A dutch tv series that is about an exiled knigth and his Indian friend. Together they try to get his birth right papers back from an evil lord. During their quest they get help from a noble man who offers them a place in his castle.
Sort of a cross between "Love Story" and an earthy Rembrandt painting, this movie stars Rutger Hauer as a gifted Dutch sculptor who has a stormy, erotic, and star-crossed romance with a ... See full summary »
Monique van de Ven,
Just watching this series for the first time in nearly 35 years
Sometimes one wonders how the very best drama series' manage to disappear into utter obscurity. Unavailable in the UK for decades the copyright owners of this cracking historical drama really do need their knuckles wrapped for allowing such a gripping and faithful historically based record gather dust in an obscure film library somewhere.
Characterisations are sharp as a needle and the witty wartime banter alternates well with the seriousness of losing ones colleagues to tragic accidents, mistakes and enemy fire. Original wartime footage, much of it colour, is inter-cut bringing a genuine wartime tension to the small screen.
War, ironically, can bring out the best in people. As vanity, ego and other trifling worries are left behind, self-sacrifice, wit, and devotion to duty are the only parts of one's character worth a bean.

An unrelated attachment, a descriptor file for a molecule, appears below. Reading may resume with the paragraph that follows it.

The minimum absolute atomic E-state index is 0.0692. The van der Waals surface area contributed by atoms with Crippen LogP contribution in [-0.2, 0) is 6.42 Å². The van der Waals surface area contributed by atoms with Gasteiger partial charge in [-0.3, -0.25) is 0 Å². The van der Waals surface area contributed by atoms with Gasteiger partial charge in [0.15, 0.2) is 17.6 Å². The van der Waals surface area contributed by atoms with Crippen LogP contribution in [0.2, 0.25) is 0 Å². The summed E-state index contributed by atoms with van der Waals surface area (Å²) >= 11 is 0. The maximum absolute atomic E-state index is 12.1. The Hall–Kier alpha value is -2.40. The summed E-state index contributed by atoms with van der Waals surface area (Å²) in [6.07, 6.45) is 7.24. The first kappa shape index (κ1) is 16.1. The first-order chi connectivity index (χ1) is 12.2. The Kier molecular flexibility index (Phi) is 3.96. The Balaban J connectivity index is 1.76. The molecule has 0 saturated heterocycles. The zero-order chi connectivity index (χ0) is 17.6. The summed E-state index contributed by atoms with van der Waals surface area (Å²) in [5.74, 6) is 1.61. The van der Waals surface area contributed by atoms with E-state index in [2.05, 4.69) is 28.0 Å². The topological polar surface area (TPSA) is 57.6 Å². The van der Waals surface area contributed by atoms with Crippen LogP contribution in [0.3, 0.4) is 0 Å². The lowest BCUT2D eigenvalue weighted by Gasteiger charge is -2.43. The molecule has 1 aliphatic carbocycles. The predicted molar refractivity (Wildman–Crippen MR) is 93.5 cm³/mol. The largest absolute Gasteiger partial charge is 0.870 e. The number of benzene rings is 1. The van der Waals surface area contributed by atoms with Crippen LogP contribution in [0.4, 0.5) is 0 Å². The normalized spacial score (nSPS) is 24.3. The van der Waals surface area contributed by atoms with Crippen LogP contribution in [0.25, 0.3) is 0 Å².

All in all a forgotten gem of a series which, considering original Pathfinder war heroes contributed throughout the script development process, should have been repeated many times on TV.
The trueness to history certainly comes across as the squadron battle episode after episode with new developments on the Nazi side and sometimes struggle with their own side to get the support they need to ensure bombing raids on the Nazi industrial targets are as effective as possible.
I'm off home now to watch the final two episodes - happy as Larry that someone has seen fit to dig this good old-style drama series out. Time to disconnect the TV aerial maybe as this kind of show could never be made today. Writers and commissioning editors are not made of such steely stuff and probably never will be again. Watch it and learn what our forefathers (and some WAAF's too!) did to protect our and our children's freedoms back in the 1940's.
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